About this book
This volume explores the history of eugenics in four Dominions of the British Empire: New Zealand, Australia, Canada, and South Africa. These self-governing colonies reshaped ideas absorbed from the metropole in accord with local conditions and ideals. Compared to Britain (and the US, Germany, and Scandinavia), their orientation was generally less hereditarian and more populist and agrarian. It also reflected the view that these young and enterprising societies could potentially show Britain the way — if they were protected from internal and external threat. This volume contributes to the increasingly comparative and international literature on the history of eugenics and to several ongoing historiographic debates, especially around issues of race. As white-settler societies, questions related to racial mixing and purity were inescapable, and a notable contribution of this volume is its attention to Indigenous populations, both as targets and on occasion agents of eugenic ideology.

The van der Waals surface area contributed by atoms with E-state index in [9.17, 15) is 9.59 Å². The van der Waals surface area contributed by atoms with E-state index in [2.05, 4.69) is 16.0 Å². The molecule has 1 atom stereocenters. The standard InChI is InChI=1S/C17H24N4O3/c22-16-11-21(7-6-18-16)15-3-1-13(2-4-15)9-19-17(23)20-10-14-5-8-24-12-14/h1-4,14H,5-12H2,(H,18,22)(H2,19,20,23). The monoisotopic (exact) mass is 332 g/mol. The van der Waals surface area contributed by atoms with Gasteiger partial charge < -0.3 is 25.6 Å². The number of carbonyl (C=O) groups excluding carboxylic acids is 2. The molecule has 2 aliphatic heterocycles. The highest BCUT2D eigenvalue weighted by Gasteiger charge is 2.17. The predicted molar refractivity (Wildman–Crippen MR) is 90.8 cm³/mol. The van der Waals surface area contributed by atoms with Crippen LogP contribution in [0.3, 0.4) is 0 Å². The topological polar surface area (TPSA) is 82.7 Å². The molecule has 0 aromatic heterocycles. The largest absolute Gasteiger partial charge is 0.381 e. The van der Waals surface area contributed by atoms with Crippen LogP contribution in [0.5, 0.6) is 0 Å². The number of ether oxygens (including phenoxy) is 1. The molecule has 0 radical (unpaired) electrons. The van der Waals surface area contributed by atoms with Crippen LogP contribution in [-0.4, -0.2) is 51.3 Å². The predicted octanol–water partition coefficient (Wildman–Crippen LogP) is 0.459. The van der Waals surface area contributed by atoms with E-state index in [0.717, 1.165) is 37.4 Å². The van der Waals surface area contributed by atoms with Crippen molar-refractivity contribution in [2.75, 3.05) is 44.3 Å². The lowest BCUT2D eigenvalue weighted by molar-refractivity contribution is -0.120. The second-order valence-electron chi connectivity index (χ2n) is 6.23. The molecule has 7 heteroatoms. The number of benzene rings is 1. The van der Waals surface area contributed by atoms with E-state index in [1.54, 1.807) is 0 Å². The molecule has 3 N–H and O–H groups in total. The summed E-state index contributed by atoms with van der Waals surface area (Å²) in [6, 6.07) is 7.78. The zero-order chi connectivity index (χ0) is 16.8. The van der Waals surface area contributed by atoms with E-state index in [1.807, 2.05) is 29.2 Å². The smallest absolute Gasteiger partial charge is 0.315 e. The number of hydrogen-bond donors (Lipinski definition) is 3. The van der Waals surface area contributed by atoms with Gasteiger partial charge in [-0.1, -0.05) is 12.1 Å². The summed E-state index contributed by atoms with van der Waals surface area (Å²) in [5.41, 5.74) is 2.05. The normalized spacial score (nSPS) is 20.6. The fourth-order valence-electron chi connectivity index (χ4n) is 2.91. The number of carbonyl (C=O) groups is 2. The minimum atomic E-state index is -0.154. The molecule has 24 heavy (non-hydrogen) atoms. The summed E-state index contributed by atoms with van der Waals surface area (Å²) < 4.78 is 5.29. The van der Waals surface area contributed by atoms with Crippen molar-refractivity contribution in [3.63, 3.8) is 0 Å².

history mental health genes policy social movement birth control sterilisation nineteenth century twentieth century baby contest racism family state